Some Tips and Tricks for PMP Studies

I recently finished studying for my PMP, and I wanted to share a couple of lessons learned to help those of you who are thinking about taking a shot at the exam.  If you end up taking a prep course, probably the first thing your instructor will tell you is that you’ll need to memorize the 47 project management processes in the process matrix.  I made the mistake of deciding to learn this after the class.  BIG MISTAKE.  After going through the entire prep course, I never had that moment where I felt that it all came together.  As I began to prepare for the exam, I knew I would have to start with the matrix (because that is where I needed the most work).  As I really dedicated myself to learning the matrix, I found the concepts I was reading back through in the book were given more of a context, and it finally started to feel like things were making sense.  Please don’t make the mistake I did.  BEFORE any course (or individual study program) do yourself the favor and memorize the matrix.

Before I take you through how to memorize the matrix, I would like to share with you a couple of thoughts on your general preparation for the exam:

  • Don’t get overly involved in memorizing lots of terms and technical detail.  This is a PROCESS exam.  Concentrate your time on the process, and where the term or concept you are learning about fits into the big picture.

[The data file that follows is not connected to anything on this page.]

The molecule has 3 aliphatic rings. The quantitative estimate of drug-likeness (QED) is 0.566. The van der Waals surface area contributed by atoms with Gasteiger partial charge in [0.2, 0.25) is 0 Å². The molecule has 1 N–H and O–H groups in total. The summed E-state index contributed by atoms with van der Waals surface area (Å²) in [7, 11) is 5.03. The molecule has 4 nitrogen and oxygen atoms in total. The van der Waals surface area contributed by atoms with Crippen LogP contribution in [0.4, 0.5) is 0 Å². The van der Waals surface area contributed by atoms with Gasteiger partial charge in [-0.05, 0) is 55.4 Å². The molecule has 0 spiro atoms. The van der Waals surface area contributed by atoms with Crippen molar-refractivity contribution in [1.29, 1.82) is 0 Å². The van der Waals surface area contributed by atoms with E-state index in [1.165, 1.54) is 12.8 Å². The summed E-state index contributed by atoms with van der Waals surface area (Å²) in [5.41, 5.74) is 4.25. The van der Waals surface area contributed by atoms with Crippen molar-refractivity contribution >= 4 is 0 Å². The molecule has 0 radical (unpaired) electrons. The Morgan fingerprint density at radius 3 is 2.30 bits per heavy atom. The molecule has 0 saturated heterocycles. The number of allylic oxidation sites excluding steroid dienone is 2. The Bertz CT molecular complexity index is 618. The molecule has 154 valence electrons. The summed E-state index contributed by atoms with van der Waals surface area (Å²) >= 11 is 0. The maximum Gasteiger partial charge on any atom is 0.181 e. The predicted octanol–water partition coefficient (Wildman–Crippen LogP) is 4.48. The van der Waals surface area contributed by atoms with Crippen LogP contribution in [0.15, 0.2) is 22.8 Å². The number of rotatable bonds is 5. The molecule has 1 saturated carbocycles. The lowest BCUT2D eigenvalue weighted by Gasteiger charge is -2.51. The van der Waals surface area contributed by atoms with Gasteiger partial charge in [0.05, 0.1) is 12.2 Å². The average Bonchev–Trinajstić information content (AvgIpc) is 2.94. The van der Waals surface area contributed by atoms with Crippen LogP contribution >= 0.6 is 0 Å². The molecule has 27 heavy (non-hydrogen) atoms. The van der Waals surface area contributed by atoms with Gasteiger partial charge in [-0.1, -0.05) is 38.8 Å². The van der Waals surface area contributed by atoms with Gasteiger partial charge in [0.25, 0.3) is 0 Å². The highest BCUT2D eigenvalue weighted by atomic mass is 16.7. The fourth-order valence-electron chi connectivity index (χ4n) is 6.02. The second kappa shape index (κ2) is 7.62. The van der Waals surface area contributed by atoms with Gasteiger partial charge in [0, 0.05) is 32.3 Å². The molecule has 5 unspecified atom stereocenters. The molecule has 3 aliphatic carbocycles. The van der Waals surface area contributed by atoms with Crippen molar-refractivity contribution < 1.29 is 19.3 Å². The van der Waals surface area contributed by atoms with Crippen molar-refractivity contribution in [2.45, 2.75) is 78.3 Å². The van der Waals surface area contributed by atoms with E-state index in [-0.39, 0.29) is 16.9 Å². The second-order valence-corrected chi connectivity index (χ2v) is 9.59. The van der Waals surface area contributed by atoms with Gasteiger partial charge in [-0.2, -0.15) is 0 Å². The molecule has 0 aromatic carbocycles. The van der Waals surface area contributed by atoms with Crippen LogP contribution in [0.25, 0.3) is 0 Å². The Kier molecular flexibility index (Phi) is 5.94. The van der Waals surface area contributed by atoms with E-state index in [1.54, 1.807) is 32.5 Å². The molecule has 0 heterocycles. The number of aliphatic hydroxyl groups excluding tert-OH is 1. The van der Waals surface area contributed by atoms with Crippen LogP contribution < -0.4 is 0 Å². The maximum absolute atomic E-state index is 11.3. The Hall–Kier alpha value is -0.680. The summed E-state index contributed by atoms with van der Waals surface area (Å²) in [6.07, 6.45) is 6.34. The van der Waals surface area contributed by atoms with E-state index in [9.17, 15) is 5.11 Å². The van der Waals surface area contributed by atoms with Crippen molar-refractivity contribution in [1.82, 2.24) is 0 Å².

• Do your best to be familiar with inputs, tools, and outputs for each process.  You’d have to have a crazy memory to memorize all of them, but without a doubt, the more you can connect with, the easier time you will have on the exam.  Look for trends as a lot of the information tends to repeat.
  • As you work through the material, continually ask yourself the question “what do I do now”.  If there is a document that answers that question, know that document PLUS concentrate on how the content of each document compares to other similar documents.
  • Give yourself the easy unambiguous points – ie. know the equations.  There will be a good number of “squishy” questions on the exam (questions where several answers are technically correct).  Make it easy on yourself by making sure you get full credit on the questions that have a clear-cut answer.

Ok, on to the main event: memorizing the process matrix.  What worked for me was breaking this down into four phases.  To do this, you will need a legal pad.  The end goal is to memorize the matrix (Table A1-1 in Annex A1 of the PMBOK Fifth Edition).  I found a blog that has what the final product looks like here (in case you don’t have access to the PMBOK right this second).

Phase 1 – just the five process groups and ten project management knowledge areas.  Take your legal pad and start with the first line and on the far left, write the first of the ten project management knowledge areas (KAs).  Skip a line, and then write the next KA on the far left.  Continue until all of the KAs are written.  When all of the KAs are complete, write each of the five process groups as column headers.  Without trying to memorize anything, just write your 10 and 5, using Table A1-1 from your PMBOK, and then rip off the page.  Everyone is different, but I recommend going through this about 3 – 5 times.